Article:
What Are Unpresented or Outstanding Checks?

An unpresented check (or outstanding check) is a check that has been issued or drawn by the depositor but not presented to the bank for payment until the date that the bank statement is issued.

Effect of Unpresented Checks on Bank Balance

When a check is issued to a creditor or third party, it is immediately recorded in the bank column on the credit side of the cash book. This reduces the bank balance in the cash book.

However, the receiving party may not present the check to the bank for payment on the same date. The bank will only debit the depositor’s account when the check is presented to it, and this will be paid by the bank.

So, as long the check remains unpresented, a disparity will exist between the balances of both the books.

Do you know how to read a check?

Example

On 28 January 2019, the balance as per the cash book and bank statement amounts to $10,000. On the same day, a check of $7,000 is issued to a creditor, Mr. John, who presents the check to his bank on 2 February 2019.
Mr. John Cash Book
Mr. John Balance Sheet

Since Mr. John didn’t present the check to the bank for payment, the cash book shows a bank balance of $3,000, whereas the bank statement shows a bank balance of $10,000. There is a discrepancy of $7,000 between the balances of the books.

Therefore, when checks are unpresented, the cash book’s balance appears lower than the bank statement’s balance.

Treatment of Unpresented Checks in Bank Reconciliation Statement

The difference between the balances of the cash book and bank statement caused by unpresented checks is only temporary. This is because the check will be eventually be presented; that’s why we will not alter our cash book.

However, on the date of the bank statement, the amount of the check (i.e., $7,000) was shown in the bank account.

As the bank statement shows a greater balance compared to the cash book, it is important to debit the amount of the unpresented cheque when preparing the bank reconciliation statement, which will bring up the balance to the level of the bank statement.

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Frequently Asked Questions

What are unpresented or outstanding checks?

An unpresented check (or outstanding check) is a check that has been issued or drawn by the depositor but not presented to the bank for payment until the date that the bank statement is issued.

What are the effects of unpresented checks on bank balance?

When a check is issued to a creditor or third party, it is immediately recorded in the bank column on the credit side of the cash book. However, the receiving party may not present the check to the bank for payment on the same date. The bank will only debit the depositor’s account when the check is presented to it, and this will be paid by the bank. So, as long the check remains unpresented, a disparity will exist between the balances of both the books.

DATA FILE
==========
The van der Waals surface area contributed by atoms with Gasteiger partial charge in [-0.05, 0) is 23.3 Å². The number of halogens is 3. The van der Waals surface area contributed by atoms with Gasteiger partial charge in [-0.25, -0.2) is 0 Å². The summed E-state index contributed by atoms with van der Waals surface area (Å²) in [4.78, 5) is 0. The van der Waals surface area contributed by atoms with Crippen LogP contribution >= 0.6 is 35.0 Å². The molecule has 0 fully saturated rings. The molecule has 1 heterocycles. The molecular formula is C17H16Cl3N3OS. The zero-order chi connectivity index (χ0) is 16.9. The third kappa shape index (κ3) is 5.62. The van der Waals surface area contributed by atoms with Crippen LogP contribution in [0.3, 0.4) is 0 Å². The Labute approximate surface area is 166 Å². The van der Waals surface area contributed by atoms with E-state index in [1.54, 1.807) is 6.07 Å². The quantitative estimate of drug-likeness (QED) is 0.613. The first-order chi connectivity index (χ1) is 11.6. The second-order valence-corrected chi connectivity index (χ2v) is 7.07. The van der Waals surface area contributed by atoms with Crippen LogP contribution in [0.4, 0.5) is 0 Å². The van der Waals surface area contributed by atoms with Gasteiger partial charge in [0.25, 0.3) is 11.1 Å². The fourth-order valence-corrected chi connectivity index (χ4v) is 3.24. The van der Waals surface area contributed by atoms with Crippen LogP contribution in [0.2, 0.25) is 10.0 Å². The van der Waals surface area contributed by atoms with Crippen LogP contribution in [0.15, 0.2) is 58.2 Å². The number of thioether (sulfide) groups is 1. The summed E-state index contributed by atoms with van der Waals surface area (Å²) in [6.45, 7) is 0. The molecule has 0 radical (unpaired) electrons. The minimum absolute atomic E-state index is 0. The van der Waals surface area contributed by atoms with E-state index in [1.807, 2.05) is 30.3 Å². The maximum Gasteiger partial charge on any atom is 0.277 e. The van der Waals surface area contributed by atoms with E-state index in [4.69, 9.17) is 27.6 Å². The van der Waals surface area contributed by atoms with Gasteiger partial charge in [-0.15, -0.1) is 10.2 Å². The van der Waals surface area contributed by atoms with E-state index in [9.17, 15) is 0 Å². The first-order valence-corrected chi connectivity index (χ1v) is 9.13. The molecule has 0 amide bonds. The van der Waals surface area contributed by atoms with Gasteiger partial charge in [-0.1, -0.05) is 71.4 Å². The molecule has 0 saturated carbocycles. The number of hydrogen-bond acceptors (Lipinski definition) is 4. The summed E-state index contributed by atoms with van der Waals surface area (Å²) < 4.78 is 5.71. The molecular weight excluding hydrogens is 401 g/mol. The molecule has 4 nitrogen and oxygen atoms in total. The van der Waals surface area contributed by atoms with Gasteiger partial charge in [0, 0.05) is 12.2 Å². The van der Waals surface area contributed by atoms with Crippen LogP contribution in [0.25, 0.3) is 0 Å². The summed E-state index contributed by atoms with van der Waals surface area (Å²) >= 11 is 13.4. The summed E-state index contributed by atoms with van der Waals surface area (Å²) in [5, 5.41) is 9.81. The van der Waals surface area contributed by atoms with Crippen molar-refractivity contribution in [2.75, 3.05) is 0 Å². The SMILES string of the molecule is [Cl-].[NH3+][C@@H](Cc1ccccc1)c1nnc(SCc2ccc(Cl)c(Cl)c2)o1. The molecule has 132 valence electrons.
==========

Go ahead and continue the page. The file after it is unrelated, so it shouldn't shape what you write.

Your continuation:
What is the treatment of unpresented checks in bank reconciliation statement?

We we will not alter our cash book because the check will be eventually be presented. As the bank statement shows a greater balance compared to the cash book, it is important to debit the amount of the unpresented cheque when preparing the Bank Reconciliation Statement, which will bring up the balance to the level of the bank statement.

Which side of the cash book is credited when an unpresented check is issued?

The credit side of the cash book is debited when an unpresented check is issued. This reduces the bank balance in the cash book. However, on the date of printing or preparing a Bank Reconciliation Statement, we will debit (in order to make the balance of the cash book equal to that of a bank statement) the amount of the check.

How are the bank reconciliation statements prepared?

To begin, you need to open a blank cash book. While doing this, it is important to determine which check dates correspond with the date of bank statement. You should also prepare a list of all the outstanding checks at the time of preparing the next Bank Reconciliation Statement, or by adding up all those checks that have not cleared the bank since the last reconciliation.

True is a Certified Educator in Personal Finance (CEPF®), author of The Handy Financial Ratios Guide, a member of the Society for Advancing Business Editing and Writing, contributes to his financial education site, Finance Strategists, and has spoken to various financial communities such as the CFA Institute, as well as university students like his Alma mater, Biola University, where he received a bachelor of science in business and data analytics.

To learn more about True, visit his personal website, view his author profile on Amazon, or check out his speaker profile on the CFA Institute website.